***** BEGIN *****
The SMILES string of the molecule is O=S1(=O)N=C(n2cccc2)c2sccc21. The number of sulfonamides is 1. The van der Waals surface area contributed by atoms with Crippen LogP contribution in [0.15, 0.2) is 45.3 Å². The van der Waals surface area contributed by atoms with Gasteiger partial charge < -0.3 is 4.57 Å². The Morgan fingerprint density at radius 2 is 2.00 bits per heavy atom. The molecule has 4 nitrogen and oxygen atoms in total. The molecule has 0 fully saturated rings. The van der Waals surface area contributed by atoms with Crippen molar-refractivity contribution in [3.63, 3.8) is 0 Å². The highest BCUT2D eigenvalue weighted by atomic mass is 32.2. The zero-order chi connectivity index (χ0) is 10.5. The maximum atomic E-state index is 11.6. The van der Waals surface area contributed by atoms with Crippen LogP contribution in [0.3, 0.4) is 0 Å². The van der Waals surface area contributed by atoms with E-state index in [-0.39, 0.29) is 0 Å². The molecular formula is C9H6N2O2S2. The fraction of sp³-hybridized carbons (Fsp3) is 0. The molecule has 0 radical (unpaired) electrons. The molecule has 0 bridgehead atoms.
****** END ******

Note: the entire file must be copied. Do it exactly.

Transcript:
The SMILES string of the molecule is O=S1(=O)N=C(n2cccc2)c2sccc21. The number of sulfonamides is 1. The van der Waals surface area contributed by atoms with Crippen LogP contribution in [0.15, 0.2) is 45.3 Å². The van der Waals surface area contributed by atoms with Gasteiger partial charge < -0.3 is 4.57 Å². The Morgan fingerprint density at radius 2 is 2.00 bits per heavy atom. The molecule has 4 nitrogen and oxygen atoms in total. The molecule has 0 fully saturated rings. The van der Waals surface area contributed by atoms with Crippen molar-refractivity contribution in [3.63, 3.8) is 0 Å². The highest BCUT2D eigenvalue weighted by atomic mass is 32.2. The zero-order chi connectivity index (χ0) is 10.5. The maximum atomic E-state index is 11.6. The van der Waals surface area contributed by atoms with Crippen LogP contribution in [0.3, 0.4) is 0 Å². The van der Waals surface area contributed by atoms with E-state index in [-0.39, 0.29) is 0 Å². The molecular formula is C9H6N2O2S2. The fraction of sp³-hybridized carbons (Fsp3) is 0. The molecule has 0 radical (unpaired) electrons. The molecule has 0 bridgehead atoms.